The solution is forgiveness. Ephesians 4:32 says, “Be kind to one another, tender-hearted, forgiving each other, just as God in Christ also has forgiven you.” For when we remember how much we have been forgiven, only then will we have the capacity to forgive. By pondering the cross, our perspective can be transformed, because we then realize that all of our offenses against a holy God make us just as guilty as the person who has wronged us. When we can receive forgiveness from God, we must also extend forgiveness just as He did in Christ.
Judging is looking for other’s faults, and without valid or sufficient reason, forming unfavorable opinions of their qualities, words, actions, or motives.” Also known as looking for the worst in others. Often we make negative assumptions about others only to find out later that we were completely wrong. Mahaney states, “Sinful judging can wreak havoc with the desire for our husbands’ and children’s happiness; therefore, we must be vigilant in our efforts to resist this temptation” (125).
The solution is repentance. We MUST enlist the Holy Spirit’s aid to making loving judgments. When we repent from judging, we will gain fresh passion for our families’ happiness. We must not presume we are judging a situation correctly. We must ASK if we are perceiving the situation accurately with humility and kindness.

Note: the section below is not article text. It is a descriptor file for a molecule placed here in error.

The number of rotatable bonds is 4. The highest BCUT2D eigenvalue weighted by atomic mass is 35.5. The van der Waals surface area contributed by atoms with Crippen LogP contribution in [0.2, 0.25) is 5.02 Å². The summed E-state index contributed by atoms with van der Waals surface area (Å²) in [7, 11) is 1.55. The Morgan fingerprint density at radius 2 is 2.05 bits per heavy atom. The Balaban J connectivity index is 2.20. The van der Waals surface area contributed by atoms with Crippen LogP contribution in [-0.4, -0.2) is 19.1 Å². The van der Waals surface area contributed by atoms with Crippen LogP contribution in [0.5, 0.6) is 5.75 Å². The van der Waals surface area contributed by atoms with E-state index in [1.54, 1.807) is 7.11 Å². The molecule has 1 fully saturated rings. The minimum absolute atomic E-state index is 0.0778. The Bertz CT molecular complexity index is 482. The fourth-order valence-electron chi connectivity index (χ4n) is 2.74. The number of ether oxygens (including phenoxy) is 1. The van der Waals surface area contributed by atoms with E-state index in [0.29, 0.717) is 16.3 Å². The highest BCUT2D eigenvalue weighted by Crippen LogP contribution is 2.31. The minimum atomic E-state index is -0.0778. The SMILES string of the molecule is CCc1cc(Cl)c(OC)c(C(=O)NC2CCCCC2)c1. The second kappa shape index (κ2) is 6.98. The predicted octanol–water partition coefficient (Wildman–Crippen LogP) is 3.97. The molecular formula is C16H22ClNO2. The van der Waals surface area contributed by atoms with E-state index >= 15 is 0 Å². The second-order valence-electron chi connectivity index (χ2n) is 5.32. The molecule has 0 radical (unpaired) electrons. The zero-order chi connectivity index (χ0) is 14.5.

Questions to ponder:
- If you were to rate yourself on a scale of 1 to 10 of your kindness before marriage and now, how would the results fall? More kind? Or less kind?
- If family and friends were to use one word to describe your character, do you have any idea what they would say?
Scripture makes it clear what we should be known for:
- praying (James 5:16-18)
- No one can pray for our husbands and families better than we can!
- greeting (Romans 16:16)
- How do you greet your husband when he comes home? (or when you come home to him?)
- Are you greeting/being greeted with enthusiasm?
- listening (Proverbs 20:5)
- Do you practice listening? I think this skill is increasingly difficult for our generation because we have so many distractions. We must PRACTICE the art of listening! Not just hearing, but understanding.
- Have sincere interest in what our husbands and children are saying. Don’t interrupt, look away, yawn, or take over the conversation.
- encouraging (Proverbs 12:25)
- How do we talk to and about husbands and family members? We should be on the lookout for praiseworthy actions that glorify God–then give specific encouragement.
- planning (Proverbs 22:3, 21:5)
- Planning ahead to do good works. This is the “calculated” part of kindness and goodness. This could mean planning to hide ourselves and family from trouble as well as planning to initiate good works.
A lot of these acts of kindness do not lend themselves to immediate return. We must think of them as an investment for greater return later in life. “Marriage will become more precious. Motherhood will grow more dear. The rewards will start coming–with bigger and bigger returns” (133). Regardless of who takes notice in this life, God is watching. He is recording every expression of kindness and every act of goodness. What greater incentive could there be to advance our families’ happiness?
- In which of these five acts of goodness would you most like to improve on?
- How do you plan on seeking to change?